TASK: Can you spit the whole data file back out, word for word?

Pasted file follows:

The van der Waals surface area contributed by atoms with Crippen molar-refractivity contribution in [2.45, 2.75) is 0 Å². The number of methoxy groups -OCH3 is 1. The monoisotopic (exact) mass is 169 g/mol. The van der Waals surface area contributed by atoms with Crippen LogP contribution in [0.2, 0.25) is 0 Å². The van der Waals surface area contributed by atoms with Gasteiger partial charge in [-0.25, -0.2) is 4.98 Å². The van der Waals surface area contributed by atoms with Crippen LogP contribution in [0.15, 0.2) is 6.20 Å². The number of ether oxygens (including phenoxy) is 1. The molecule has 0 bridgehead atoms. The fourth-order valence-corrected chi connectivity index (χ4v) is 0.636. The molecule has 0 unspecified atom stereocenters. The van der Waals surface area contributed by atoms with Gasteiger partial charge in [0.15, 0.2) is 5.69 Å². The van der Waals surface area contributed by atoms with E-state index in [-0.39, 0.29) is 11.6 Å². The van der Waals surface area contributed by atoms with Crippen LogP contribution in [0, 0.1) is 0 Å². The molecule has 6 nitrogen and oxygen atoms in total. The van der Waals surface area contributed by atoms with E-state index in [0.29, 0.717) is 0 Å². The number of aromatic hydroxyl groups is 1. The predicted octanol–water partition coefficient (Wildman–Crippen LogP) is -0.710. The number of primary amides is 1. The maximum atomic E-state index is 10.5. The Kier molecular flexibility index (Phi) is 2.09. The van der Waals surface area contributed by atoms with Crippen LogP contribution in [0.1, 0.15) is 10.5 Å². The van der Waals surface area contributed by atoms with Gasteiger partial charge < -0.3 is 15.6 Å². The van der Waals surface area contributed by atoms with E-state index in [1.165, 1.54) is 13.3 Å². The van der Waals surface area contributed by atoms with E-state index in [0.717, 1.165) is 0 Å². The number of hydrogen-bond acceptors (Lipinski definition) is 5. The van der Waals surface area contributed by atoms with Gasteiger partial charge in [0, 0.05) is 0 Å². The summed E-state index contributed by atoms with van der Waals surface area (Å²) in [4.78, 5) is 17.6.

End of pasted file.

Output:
The van der Waals surface area contributed by atoms with Crippen molar-refractivity contribution in [2.45, 2.75) is 0 Å². The number of methoxy groups -OCH3 is 1. The monoisotopic (exact) mass is 169 g/mol. The van der Waals surface area contributed by atoms with Crippen LogP contribution in [0.2, 0.25) is 0 Å². The van der Waals surface area contributed by atoms with Gasteiger partial charge in [-0.25, -0.2) is 4.98 Å². The van der Waals surface area contributed by atoms with Crippen LogP contribution in [0.15, 0.2) is 6.20 Å². The number of ether oxygens (including phenoxy) is 1. The molecule has 0 bridgehead atoms. The fourth-order valence-corrected chi connectivity index (χ4v) is 0.636. The molecule has 0 unspecified atom stereocenters. The van der Waals surface area contributed by atoms with Gasteiger partial charge in [0.15, 0.2) is 5.69 Å². The van der Waals surface area contributed by atoms with E-state index in [-0.39, 0.29) is 11.6 Å². The van der Waals surface area contributed by atoms with Crippen LogP contribution in [0, 0.1) is 0 Å². The molecule has 6 nitrogen and oxygen atoms in total. The van der Waals surface area contributed by atoms with E-state index in [0.29, 0.717) is 0 Å². The number of aromatic hydroxyl groups is 1. The predicted octanol–water partition coefficient (Wildman–Crippen LogP) is -0.710. The number of primary amides is 1. The maximum atomic E-state index is 10.5. The Kier molecular flexibility index (Phi) is 2.09. The van der Waals surface area contributed by atoms with Crippen LogP contribution in [0.1, 0.15) is 10.5 Å². The van der Waals surface area contributed by atoms with Gasteiger partial charge < -0.3 is 15.6 Å². The van der Waals surface area contributed by atoms with E-state index in [1.165, 1.54) is 13.3 Å². The van der Waals surface area contributed by atoms with E-state index in [0.717, 1.165) is 0 Å². The number of hydrogen-bond acceptors (Lipinski definition) is 5. The van der Waals surface area contributed by atoms with Gasteiger partial charge in [0, 0.05) is 0 Å². The summed E-state index contributed by atoms with van der Waals surface area (Å²) in [4.78, 5) is 17.6.